AP News in Brief at 11:04 p.m. EST

Private lander makes first US moon landing in more than 50 years

CAPE CANAVERAL, Fla. (AP) — A private lander on Thursday made the first U.S. touchdown on the moon in more than 50 years, but managed just a weak signal back until flight controllers scrambled to gain better contact.

Despite the spotty communication, Intuitive Machines, the company that built and managed the craft, confirmed that it had landed upright. But it did not provide additional details, including whether the lander had reached its intended destination near the moon’s south pole. The company ended its live webcast soon after identifying a lone, weak signal from the lander.

“We can confirm, without a doubt, our equipment is on the surface of the moon,” mission director Tim Crain reported as tension built in the company’s Houston control center.

Added Intuitive Machines CEO Steve Altemus: “I know this was a nail-biter, but we are on the surface and we are transmitting. Welcome to the moon.”

Data was finally starting to stream in, according to a company announcement two hours after touchdown.

___

Some Republicans are voicing doubt over Alabama IVF ruling. Democrats see an opportunity

WASHINGTON (AP) — Some Republicans joined Democrats in expressing alarm over a ruling this week by the Alabama Supreme Court that jeopardized future access to in vitro fertilization, giving allies of President Joe Biden new fuel for their efforts to center abortion access in the presidential election.

“We’ve got to talk about making sure we don’t take away women’s rights to IVF, women who are childbearing age and want to give birth to children,” said GOP Rep. Nancy Mace, who was campaigning this week for former President Donald Trump in South Carolina. She added, “I’ll be working very hard to make sure that doesn’t happen.”

Democrats and left-leaning interest groups have banked on abortion rights as a major motivator for voters in the upcoming presidential election and fight for control of Congress. They believe abortion can be a winning issue as the debate widens to include increasing concerns over miscarriage care, access to medication, access to emergency care and now IVF treatments.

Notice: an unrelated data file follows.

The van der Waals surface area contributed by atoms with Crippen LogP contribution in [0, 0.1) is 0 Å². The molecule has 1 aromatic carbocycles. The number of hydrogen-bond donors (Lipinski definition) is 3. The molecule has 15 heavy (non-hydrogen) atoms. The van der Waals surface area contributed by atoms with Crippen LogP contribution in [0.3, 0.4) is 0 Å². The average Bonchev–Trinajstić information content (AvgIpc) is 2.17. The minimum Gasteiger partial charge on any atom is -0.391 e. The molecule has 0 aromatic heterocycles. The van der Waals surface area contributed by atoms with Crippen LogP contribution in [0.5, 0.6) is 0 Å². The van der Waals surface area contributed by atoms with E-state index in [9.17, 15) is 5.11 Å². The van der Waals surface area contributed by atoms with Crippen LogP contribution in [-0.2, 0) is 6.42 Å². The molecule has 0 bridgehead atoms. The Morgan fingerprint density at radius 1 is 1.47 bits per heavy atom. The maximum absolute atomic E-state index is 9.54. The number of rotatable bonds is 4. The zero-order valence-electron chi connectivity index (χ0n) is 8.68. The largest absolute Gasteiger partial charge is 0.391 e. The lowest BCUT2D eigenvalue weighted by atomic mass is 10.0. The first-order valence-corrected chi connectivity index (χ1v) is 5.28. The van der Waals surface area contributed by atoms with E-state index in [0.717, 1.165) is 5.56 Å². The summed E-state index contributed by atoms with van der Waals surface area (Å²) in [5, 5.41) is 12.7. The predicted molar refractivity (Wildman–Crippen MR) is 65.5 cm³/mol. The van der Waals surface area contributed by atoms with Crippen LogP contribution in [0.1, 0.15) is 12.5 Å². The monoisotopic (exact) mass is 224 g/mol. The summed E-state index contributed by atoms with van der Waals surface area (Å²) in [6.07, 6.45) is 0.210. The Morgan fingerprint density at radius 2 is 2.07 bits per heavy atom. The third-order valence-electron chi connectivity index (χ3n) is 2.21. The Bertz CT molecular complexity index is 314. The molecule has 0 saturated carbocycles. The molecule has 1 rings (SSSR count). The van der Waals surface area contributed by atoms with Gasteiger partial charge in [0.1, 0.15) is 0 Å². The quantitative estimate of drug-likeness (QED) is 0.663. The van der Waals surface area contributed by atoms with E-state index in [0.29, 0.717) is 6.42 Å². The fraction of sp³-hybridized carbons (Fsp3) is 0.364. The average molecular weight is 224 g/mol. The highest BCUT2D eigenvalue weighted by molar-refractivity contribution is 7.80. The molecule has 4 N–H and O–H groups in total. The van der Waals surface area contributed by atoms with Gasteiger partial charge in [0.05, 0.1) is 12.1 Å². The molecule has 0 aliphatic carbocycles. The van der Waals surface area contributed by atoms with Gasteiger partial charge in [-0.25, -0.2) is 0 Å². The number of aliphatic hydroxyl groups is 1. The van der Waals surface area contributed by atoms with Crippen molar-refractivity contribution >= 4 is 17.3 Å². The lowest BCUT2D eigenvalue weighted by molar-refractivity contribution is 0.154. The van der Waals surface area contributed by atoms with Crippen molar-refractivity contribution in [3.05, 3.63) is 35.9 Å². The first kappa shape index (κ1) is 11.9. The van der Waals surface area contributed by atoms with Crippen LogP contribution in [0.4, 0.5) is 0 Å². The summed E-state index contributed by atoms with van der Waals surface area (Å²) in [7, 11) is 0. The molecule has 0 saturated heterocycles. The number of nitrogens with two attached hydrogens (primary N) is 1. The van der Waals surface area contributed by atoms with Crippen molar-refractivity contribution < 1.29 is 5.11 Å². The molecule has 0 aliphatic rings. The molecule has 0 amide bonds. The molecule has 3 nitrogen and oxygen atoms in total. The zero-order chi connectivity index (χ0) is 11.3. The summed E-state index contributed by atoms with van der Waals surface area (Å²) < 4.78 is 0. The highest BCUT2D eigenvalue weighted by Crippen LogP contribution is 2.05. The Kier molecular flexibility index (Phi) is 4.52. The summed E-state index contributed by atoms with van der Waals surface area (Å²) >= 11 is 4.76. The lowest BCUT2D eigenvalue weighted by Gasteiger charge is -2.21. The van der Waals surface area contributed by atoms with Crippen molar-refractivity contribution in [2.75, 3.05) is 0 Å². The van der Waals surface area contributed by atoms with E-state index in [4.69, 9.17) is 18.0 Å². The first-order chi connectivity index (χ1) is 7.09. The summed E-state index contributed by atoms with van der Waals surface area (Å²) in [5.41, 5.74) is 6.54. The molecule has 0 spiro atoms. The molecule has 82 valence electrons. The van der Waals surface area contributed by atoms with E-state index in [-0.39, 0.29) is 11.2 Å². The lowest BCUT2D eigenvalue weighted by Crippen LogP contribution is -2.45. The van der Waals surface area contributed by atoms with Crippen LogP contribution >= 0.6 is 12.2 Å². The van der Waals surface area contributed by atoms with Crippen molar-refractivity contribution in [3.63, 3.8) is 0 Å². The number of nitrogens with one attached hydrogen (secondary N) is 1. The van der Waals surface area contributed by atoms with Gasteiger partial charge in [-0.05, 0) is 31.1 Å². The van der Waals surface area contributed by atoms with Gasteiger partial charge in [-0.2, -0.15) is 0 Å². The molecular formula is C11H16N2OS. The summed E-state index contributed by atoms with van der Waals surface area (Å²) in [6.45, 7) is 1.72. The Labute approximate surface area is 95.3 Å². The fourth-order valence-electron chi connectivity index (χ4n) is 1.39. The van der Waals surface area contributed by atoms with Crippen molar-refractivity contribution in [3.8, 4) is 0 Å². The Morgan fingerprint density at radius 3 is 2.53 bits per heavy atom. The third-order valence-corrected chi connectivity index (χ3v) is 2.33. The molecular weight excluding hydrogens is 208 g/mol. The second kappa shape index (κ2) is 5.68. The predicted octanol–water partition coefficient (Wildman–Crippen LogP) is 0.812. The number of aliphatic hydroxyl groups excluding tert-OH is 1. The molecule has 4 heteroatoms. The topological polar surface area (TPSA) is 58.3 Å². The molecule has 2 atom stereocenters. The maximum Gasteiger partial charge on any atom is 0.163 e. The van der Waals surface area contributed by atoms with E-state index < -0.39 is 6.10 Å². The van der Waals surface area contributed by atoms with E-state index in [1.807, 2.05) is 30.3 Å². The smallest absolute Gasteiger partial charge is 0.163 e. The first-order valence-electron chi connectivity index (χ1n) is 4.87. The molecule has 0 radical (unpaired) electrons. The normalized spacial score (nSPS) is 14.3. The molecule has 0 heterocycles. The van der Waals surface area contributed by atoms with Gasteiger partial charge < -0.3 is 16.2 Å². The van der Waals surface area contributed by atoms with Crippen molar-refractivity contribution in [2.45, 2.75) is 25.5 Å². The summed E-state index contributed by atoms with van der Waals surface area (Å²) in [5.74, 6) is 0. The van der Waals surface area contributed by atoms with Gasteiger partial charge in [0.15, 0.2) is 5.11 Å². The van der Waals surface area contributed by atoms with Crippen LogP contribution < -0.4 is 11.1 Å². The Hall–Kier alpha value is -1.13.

The GOP has struggled to talk about the issue while abortion-rights advocates have won races even in conservative-leaning states. Reproductive rights groups on Thursday compared the Alabama ruling to the impact of the Supreme Court's Dobbs ruling that overturned Roe v. Wade and nullified a federally guaranteed right to abortion.

“This has hit a nerve in a way I haven’t seen since Dobbs,” said Mini Timmaraju, head of the abortion rights group Reproductive Freedom for All. “And it’s because folks didn’t believe this could happen but it’s happening.”

___

Mideast cease-fire efforts gain steam as US envoy visits. Mediators report 'encouraging' signs

JERUSALEM (AP) — International efforts to broker a cease-fire between Israel and Hamas appeared to gain new momentum Thursday as the White House said a visit by a senior envoy with Israeli leaders was “going well” and other mediators reported encouraging signs from the warring parties.

The new signs of progress came ahead of an expected summit this weekend in Paris, where mediators plan to present a new proposal. The U.S., Egypt and Qatar have been struggling for weeks to find a formula that could halt Israel’s devastating offensive in Gaza, but now face an unofficial deadline as the Muslim holy month of Ramadan approaches.

White House Mideast envoy Brett McGurk held talks throughout the day with Israeli leaders and families of Israeli hostages held by Hamas.

“The initial indications we’re getting from Brett are these discussions are going well,” said White House spokesman John Kirby.

A Western diplomat involved in the efforts said both sides want a pause. “What we have heard from our partners is that they are willing to give concessions,” she said, speaking on condition of anonymity to discuss closed-door diplomacy. “Time is pressing them.”

___

Ex-FBI source accused of lying about Bidens and having Russian contacts is returned to US custody